Reporters Without Borders, a Paris-based nonprofit that defends freedom of the press, usually is focused on the world's most dangerous places for reporters, like Syria. But on Wednesday, the kind of terror the organization typically monitors in other locales hit home when three gunmen killed 12 people at the Parisian satirical newspaper Charlie Hebdo.

"We are all extremely shocked," said Delphine Halgand, U.S. director of Reporters Without Borders, who spoke to an editorial writer from Paris shortly after the attack. "This is the kind of horror we've seen in Iraq and Somalia, but not in the streets of Paris. This terrorist attack will clearly mark a black day in the history of France."

But the outrage stretched beyond France after terrorists stormed the offices of the weekly newspaper and reportedly yelled "Allahu akbar" — "God is great" — in Arabic and said they had "avenged" the prophet Mohammed for published cartoons that have depicted his image. The attack reflected a broader, appalling pattern of violence not just targeting journalists, but free expression itself.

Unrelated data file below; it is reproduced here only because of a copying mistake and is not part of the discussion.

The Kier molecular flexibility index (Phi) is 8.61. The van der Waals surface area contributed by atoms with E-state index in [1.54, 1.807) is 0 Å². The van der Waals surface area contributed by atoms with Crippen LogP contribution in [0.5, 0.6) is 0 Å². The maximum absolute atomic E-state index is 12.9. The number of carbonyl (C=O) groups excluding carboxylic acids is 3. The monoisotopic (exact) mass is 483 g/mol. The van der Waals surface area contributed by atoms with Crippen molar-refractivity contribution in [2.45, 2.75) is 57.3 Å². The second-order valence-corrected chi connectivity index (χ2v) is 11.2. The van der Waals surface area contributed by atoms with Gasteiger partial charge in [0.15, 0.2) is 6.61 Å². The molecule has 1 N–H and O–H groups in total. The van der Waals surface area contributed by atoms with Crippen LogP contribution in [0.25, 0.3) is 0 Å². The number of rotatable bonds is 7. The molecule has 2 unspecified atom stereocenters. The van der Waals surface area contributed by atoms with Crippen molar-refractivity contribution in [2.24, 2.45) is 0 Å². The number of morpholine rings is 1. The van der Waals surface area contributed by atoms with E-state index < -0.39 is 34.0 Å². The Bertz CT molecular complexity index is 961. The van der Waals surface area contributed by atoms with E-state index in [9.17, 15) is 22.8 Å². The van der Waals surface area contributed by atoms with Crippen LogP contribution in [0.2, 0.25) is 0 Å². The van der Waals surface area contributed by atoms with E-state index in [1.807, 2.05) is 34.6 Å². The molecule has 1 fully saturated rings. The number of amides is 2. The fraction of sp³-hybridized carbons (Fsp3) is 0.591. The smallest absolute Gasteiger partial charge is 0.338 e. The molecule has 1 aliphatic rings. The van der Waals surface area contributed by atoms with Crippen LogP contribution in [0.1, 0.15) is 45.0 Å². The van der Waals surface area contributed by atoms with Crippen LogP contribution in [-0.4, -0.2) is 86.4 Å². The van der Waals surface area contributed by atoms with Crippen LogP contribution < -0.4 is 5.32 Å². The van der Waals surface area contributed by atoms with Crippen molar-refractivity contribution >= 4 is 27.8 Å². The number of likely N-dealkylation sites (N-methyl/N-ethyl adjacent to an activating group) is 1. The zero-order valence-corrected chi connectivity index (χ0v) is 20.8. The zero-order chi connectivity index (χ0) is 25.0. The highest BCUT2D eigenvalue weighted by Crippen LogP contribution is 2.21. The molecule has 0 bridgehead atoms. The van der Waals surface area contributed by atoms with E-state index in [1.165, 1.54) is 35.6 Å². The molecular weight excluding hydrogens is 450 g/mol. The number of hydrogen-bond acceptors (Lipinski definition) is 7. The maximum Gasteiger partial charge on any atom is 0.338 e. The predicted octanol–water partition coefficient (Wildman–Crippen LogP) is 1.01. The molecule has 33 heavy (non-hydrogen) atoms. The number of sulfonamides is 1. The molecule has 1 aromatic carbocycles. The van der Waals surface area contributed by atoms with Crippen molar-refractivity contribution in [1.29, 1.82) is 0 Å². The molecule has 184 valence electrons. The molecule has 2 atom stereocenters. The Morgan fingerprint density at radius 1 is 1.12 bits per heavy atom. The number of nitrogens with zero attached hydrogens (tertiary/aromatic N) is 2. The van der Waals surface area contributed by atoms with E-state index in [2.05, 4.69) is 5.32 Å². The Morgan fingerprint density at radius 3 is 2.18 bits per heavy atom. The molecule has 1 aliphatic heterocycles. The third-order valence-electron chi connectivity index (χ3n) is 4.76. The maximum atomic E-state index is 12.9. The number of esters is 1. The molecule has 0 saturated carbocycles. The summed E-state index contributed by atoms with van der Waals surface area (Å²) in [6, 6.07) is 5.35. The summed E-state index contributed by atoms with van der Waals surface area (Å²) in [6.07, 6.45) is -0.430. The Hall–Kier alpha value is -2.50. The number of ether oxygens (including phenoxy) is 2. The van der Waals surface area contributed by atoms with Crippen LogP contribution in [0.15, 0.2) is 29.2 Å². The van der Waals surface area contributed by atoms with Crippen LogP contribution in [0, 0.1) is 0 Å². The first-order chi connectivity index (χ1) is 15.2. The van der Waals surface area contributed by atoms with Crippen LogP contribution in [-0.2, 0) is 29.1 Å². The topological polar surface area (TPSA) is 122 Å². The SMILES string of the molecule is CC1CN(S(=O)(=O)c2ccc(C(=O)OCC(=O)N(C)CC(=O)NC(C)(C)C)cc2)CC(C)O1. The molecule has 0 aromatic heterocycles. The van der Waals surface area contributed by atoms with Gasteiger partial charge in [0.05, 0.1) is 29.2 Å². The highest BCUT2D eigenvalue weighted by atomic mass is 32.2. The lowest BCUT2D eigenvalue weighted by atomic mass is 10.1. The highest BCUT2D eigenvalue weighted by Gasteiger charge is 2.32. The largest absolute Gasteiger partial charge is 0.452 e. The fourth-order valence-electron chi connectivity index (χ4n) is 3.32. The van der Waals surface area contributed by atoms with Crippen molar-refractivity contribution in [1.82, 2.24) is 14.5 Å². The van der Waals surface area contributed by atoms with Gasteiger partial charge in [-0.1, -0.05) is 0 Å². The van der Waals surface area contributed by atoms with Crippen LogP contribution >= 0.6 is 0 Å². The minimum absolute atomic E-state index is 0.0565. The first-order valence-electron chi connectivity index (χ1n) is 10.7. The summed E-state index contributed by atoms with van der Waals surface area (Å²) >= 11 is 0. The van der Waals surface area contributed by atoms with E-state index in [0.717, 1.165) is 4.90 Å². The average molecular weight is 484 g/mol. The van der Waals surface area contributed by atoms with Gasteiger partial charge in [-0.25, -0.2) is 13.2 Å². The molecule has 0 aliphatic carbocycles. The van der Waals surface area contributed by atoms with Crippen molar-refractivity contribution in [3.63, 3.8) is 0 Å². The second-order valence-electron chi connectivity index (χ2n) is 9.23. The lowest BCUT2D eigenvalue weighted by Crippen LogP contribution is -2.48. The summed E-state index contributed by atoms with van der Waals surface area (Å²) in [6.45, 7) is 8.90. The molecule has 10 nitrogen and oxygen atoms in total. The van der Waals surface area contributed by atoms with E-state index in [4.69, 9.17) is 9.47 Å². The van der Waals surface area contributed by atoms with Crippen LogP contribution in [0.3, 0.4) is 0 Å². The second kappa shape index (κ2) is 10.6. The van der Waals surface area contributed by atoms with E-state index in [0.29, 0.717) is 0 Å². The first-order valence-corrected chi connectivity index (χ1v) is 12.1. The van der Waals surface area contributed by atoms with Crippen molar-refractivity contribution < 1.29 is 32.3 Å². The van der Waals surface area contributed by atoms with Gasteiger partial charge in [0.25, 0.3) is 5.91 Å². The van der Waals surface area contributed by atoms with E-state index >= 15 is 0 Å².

"The trend of how media is targeted, the level of violence targeting journalists, has increased tremendously," Halgand said. "The murders have been more barbaric, with more barbaric propaganda of beheadings. This kind of attack is in this lineage — that information is the target, is part of the war."

It is a war that cannot be lost. A free press is an essential element of civilized society. Terrorists who wage war on journalists wage war on everyone.

On Sept. 12, 2001, the French newspaper Le Monde ran the headline: "Nous sommes tous Americain" (We are all American). Today, we are all French, and stand with France's citizens as they grieve over a "black day" that cannot be allowed to darken the future of freedom there or elsewhere.